I assume you are not a millionaire. Neither am I. So here we are – two middle-class people discussing why middle-class people never get wealthy.
Unless they are living on the street, almost everyone thinks they are the middle-class.
My dad used to tell us we were a middle-class family when he was earning just ₹8,000 ($110) a month. A little over a decade later, he earns 10x more, and he still thinks he is a middle-class guy.
The World Bank describes poverty as living on less than $1.25 per day. Does that mean anyone living on more than $1.25 is middle-class? No, the middle-class is more than just about being able to put food on the table.
Middle-class is about having “enough” money to feed your family, afford your own house, build a retirement corpus, buy a car, take annual vacations, and partially or fully fund the college education of children. If your income is good enough to do all that, you are middle-class.
Why do middle-class people stay middle-class?
It’s not that the middle-class don’t aspire or dream of getting wealthy. But just dreams are not enough. It takes certain habits, traits, and daily activities to get wealthy…and most importantly, it takes a lot of time.
To understand why middle-class people stay middle-class, we have to first look at how a low-income or middle-income person gets wealthy.
While doing research for his best-selling book Rich Habits, author Tom Corley interviewed 177 self-made millionaires and 128 poor individuals to find out the habits and traits that make some people insanely wealthy, and the ones that cause others to struggle financially all their life.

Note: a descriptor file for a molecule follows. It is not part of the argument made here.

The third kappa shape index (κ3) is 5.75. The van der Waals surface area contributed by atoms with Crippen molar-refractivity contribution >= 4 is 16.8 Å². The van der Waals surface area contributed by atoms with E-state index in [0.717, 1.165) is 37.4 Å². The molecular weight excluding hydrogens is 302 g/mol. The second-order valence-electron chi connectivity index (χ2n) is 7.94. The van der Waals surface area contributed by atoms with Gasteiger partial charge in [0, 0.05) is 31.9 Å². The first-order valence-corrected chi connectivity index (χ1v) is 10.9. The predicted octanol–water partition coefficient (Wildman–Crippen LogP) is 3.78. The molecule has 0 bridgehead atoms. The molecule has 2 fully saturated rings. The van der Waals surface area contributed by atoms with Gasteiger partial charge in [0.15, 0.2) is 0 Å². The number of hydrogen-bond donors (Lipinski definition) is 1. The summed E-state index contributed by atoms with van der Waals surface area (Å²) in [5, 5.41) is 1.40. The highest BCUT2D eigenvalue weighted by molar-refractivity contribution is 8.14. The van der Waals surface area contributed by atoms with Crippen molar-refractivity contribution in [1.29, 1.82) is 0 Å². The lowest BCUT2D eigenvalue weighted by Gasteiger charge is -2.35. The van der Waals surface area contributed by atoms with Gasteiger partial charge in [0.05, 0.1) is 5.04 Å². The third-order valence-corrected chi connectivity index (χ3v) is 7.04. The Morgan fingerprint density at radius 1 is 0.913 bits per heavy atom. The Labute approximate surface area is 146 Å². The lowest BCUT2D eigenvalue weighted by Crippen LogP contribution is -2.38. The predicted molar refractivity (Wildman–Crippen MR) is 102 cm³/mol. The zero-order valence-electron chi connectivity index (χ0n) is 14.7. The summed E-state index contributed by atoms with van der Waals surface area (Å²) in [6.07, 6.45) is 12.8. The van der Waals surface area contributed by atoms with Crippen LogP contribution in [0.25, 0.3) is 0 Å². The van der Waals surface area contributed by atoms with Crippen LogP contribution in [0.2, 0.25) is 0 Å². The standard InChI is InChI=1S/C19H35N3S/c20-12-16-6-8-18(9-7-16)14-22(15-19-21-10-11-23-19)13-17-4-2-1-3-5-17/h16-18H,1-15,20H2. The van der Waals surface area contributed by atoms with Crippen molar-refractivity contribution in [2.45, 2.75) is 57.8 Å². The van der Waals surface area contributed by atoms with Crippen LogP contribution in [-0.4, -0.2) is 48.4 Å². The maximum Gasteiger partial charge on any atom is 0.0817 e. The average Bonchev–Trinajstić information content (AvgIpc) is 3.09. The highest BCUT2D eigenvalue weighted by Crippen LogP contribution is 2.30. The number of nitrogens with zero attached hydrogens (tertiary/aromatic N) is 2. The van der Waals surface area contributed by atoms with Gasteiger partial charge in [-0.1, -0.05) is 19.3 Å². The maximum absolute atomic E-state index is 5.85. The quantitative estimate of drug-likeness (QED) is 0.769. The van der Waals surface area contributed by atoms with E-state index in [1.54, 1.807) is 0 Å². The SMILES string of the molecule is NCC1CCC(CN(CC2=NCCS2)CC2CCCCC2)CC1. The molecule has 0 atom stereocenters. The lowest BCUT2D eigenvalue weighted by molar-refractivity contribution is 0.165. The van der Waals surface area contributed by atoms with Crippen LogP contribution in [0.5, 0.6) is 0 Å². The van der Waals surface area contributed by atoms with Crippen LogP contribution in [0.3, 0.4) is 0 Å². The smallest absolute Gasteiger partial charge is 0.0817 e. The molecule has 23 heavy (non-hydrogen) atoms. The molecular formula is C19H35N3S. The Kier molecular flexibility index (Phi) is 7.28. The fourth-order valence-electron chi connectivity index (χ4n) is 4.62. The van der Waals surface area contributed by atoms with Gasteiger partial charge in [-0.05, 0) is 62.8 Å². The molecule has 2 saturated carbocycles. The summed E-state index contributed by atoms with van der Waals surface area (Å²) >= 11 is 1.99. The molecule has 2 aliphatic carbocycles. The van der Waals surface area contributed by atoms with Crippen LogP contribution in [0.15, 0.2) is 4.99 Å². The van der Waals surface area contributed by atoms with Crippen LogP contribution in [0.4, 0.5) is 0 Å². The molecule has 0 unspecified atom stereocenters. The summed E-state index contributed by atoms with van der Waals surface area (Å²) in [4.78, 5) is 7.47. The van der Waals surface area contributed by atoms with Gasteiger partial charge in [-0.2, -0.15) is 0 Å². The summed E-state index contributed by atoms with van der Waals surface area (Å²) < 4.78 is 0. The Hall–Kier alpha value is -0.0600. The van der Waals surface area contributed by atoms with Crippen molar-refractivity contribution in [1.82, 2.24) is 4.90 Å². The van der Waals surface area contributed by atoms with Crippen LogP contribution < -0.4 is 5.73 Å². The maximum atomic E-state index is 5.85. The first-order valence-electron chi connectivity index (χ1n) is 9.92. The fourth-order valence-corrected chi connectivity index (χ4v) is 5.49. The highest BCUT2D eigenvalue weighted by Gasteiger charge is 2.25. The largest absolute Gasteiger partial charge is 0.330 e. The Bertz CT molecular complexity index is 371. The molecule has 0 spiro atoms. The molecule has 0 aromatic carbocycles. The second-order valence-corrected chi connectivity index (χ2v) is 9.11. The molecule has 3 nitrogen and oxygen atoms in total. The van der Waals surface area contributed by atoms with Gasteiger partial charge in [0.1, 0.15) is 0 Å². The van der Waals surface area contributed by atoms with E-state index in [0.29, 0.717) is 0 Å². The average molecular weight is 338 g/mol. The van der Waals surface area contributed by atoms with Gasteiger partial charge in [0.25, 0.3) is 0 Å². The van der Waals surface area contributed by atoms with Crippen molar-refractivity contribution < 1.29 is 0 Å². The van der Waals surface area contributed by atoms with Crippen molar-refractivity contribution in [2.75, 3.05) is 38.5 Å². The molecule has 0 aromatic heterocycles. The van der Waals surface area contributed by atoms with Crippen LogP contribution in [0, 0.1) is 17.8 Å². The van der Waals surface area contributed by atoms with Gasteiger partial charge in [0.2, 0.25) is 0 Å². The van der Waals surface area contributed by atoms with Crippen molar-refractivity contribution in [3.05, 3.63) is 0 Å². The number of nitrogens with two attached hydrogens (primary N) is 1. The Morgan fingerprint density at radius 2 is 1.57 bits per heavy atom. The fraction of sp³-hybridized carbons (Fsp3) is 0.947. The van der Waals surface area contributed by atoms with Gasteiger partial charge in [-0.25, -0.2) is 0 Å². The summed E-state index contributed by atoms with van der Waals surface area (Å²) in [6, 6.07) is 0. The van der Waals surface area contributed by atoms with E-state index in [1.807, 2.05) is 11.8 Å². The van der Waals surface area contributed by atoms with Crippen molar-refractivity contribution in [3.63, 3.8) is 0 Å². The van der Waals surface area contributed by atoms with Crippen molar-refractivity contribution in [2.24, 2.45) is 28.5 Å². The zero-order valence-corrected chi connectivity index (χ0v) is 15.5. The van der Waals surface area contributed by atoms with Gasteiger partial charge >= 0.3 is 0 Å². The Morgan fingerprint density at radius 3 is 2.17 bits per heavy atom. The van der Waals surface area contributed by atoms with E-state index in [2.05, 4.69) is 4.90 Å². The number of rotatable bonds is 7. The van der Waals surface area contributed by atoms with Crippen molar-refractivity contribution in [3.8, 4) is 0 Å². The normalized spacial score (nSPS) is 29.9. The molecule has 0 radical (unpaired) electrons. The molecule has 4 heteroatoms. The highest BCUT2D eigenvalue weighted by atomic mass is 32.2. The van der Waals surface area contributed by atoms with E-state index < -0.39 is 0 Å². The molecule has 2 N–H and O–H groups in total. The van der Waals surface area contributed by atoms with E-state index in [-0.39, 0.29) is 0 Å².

Of the 177 self-made millionaires he interviewed, 59% had a middle-class background and 41% came from low-income households.
Corley writes that there are four types of wealthy people based on how they accumulated their wealth: Saver-Investors, Virtuosos, Dreamers, and Corporate Climbers. If you are not taking one of these paths, it will be incredibly difficult for you to create long-term wealth.
Virtuosos such as lawyers, doctors, artists, authors, and athletes make loads of money using their talent, expertise, and hard work. But first they spend several years learning and honing their skills, and getting advanced degrees. Virtuosos are among the best in their field, which helps them command a premium.
The Dreamers take big risks with their career, time, and money to pursue their dreams such as building a business. If successful, they reap handsome rewards in the form of income, profits, or capital appreciation.
Dreamers work long hours for years to realize their dreams, compromising their physical health, mental health, and relationships in the process. It’s the hardest path an average Joe can take to become wealthy. However, people who have walked this path and made it to the other side say it was totally worth it.
Then there are the Corporate Climbers. Just like Dreamers, they work long hours for years. Corley says they arrive early at the office and leave late. Unlike dreamers, they work for a large corporation rather than for themselves. They develop strong relationship-building and networking skills. They devote all their energy into climbing the corporate ladder, eventually earning a senior executive position. In the process, they are rewarded with stock options and/or a share of profits.